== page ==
The conclusion with our chat with Gordon Mann, Matthew Fried and James Scheid about their tree care during the prolonged drought.
Do Western arborists in urban environments face different challenges than those in more rural areas?
GM: It depends. Some are on their own wells, and some are on the water system. So the challenges of the water system are going to be the same. A lot of farmers are saying “let’s pump the groundwater to get it through the town,” but if they deplete the groundwater we’re screwed anyhow.
Another thing with some rural areas that may have larger land space is that we see the native trees getting deep irrigation from the water tables. We’re thinking that once a lot of those water tables get depleted, then those trees will die. If the water table drops below 50 feet, those roots can’t get the water they need.
We’re also seeing some dieback now of pine due to lack of snow cover, and not getting the runoff from snow melt that they usually get. Some areas are using snow-makers and things like that to try and extend the snow cover for another 30 to 40 days, and it will be interesting to see if that has any impact.
What is one thing you’ve learned through this period of hardship?
MF: Really, that there is a lot of area for improvement in our infrastructure to capture and produce recycled water. In our city, we have an aging sewage treatment plant that while they produce something that’s cleaner than what went in, it’s not good enough for irrigation. It’s too high in chlorine and maybe salt, and there are other cities who I assume have newer technology. Just room for improvement with water recycling and using non-potable water to water plants.
I would love for our city to have a place I could go, hook up a fire hose, and pull out water that’s not drinkable and used to be sewage water but now waters trees perfectly. I would drive the truck around all day watering everything.
GM: A lot of times we can keep trees surviving and healthy through less-frequent, longer duration deep watering; soaking the water deep into the soil instead of just lawn water practice on residential landscapes.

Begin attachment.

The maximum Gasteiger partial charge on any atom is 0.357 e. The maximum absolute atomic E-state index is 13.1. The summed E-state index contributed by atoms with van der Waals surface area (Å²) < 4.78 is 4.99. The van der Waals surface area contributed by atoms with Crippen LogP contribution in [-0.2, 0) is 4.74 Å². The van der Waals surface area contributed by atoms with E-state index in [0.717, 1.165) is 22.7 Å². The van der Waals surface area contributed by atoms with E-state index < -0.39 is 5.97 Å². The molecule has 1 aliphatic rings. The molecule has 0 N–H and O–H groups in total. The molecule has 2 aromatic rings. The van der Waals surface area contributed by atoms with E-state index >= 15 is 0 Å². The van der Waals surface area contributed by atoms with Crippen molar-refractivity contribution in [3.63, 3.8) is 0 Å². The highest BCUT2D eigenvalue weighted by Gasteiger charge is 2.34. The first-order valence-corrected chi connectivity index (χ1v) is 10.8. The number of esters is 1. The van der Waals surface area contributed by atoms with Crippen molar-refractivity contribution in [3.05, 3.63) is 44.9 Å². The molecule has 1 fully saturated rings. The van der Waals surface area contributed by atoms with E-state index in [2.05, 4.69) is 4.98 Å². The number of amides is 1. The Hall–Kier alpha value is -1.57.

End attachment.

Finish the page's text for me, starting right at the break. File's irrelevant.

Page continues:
JS: Trees react quickly to drought. We’ll go out and inspect newly planted trees and you can already see some dieback: leaves starting to curl, twigs starting to dry up, and you can feel it the soil. We have to be more vigilant than ever with watering. These new trees will react quickly and will have to deal with the shock of not only being transplanted, but the overall lack of water in general.
If people want to still see their trees thriving, they will have to water thema lot in the next few months.
What, if any, government support are arborists receiving?
MF: I know there are government programs, like Cal Water, that provide rebates for efficient irrigation equipment.
GM: In terms of support, we are working with the California Water Resource Board and the California Forest Advisory Council to get the messaging out that you want to water your trees during the drought.
Really its trying to get homeowners to look at the landscaping of their house. Get them to say “What is the hardest thing to replace, and the most long-term thing to replace.” Turf you can replace. Sod you can replace overnight. Most shrubs, you can plant them in a short amount of time and have them come back in a few years. But with your tree, it’s a 20 to 30 year replacement cycle. So if we budget our water, we could really focus on what’s most valuable and that’s a larger tree.
Has anything positive come out of the current situation – closer collaboration among city arborists, sharing of resources, planting of more native trees, etc?
MF: If there’s a silver lining, it’s that this shortage of water should make everyone more appreciative of water and more adamant about conserving the water. That will still benefit us even if the drought eases. It’s just like when fuel costs go up. All the sudden people are buying better cars. People are investing in better, more efficient irrigation equipment.
The irrigation companies out here are developing new stuff and holding seminars to tell people how to use it and what they can do to stay ahead of the regulations. I think anytime resources get scarce, people tighten their belts and they do more with less, and I hope that mentality will carry over even if the drought eases. We still don’t need to be blasting through potable water and can have a more efficient, sustainable infrastructure and program for using water for non-drinking purposes.
Is there anything else you would like to add?
GM: if we look at places like the Middle East where they have forests in the desert, they have watering systems that are very effective. We are learning to try and use some of those systems more and make ours better. The biggest thing we could do is figure out a better irrigation system a so we’ll have much more reliable water.